[Python-Dev] Informal educator feedback on PEP 572 (was Re: 2018 Python Language Summit coverage, last part)
On Sun, Jul 01, 2018 at 08:35:08AM -0700, Michael Selik wrote:
> On Sun, Jul 1, 2018 at 12:39 AM Tim Peters <tim.peters at gmail.com> wrote:
> > So, ya, when someone claims [assignment expressions will] make Python
> > significantly harder to teach, I'm skeptical of that claim.
> I don't believe anyone is making that claim. My worry is that assignment
> expressions will add about 15 to 20 minutes to my class and a slight
How do people who teach other languages deal with this?
Assignment expressions are hardly a new-fangled innovation of Python's.
pretty much the entire C family (C, C++, C# at least). What do
teachers of those languages do?
R has a similar demographic of users (strong in the sciences, many
beginners to programming, growing in popularity). Once R teachers have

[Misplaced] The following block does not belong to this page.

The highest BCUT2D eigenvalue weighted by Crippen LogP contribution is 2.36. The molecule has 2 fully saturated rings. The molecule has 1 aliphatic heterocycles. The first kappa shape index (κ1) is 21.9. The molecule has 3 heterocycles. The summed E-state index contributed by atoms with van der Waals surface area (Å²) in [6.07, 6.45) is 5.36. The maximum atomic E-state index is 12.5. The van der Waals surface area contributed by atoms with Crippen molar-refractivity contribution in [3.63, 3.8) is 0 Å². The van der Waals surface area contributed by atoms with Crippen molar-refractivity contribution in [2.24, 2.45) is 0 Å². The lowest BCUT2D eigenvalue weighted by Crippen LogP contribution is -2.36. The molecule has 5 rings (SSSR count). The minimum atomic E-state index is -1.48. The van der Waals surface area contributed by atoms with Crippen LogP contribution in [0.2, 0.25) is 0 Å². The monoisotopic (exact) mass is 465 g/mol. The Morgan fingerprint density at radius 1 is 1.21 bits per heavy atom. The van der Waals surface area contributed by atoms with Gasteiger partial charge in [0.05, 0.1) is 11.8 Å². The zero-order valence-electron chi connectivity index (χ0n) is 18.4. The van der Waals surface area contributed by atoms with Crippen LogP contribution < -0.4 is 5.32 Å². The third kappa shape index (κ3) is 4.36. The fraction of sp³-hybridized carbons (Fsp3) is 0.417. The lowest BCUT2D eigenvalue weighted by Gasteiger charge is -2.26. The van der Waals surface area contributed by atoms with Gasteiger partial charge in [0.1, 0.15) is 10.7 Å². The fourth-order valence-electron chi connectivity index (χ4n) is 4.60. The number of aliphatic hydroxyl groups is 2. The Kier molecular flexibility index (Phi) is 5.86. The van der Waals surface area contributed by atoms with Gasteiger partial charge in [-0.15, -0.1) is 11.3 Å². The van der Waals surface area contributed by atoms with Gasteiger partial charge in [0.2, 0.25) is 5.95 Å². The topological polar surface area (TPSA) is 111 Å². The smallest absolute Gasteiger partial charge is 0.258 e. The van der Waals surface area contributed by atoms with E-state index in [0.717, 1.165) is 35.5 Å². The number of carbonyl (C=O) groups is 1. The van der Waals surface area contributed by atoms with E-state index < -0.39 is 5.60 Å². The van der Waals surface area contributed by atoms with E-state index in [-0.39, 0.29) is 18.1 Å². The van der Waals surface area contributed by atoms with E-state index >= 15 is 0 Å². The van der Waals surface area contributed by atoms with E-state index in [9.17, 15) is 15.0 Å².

taught that you can assign values like this:
x = 1 + 2
does it take them 15-20 minutes to teach that you can do this as well?
y = (x = 1 + 2) + 3
Admittedly R has the advantage that they don't have to teach a distinct
assignment syntax and explain *why* it ought to be distinct. But
countering that, they have *four* different ways of doing assignment.
x <- expression
expression -> x
x = expression
(all of which can be used as expressions).
> As Mark and Chris said (quoting Mark below), this is just one straw in the
> struggle against piling too many things on the haystack. Unlike some
> changes to the language, this change of such general use that it won't be
> an optional topic. Once widely used, it ain't optional.
Without knowing the details of your course, and who they are aimed at,
we cannot possibly judge this comment. Decorators are widely used, but
surely you don't teach them in a one day introductory class aimed at
Here is the syllabus for a ten week course:
Note that decorators and even regular expressions don't get touched
until week ten. If you can't fit assignment expressions in a ten week
course, you're doing something wrong. If you can't fit them in a two
hour beginners course, there is so much more that you aren't covering
that nobody will notice the lack.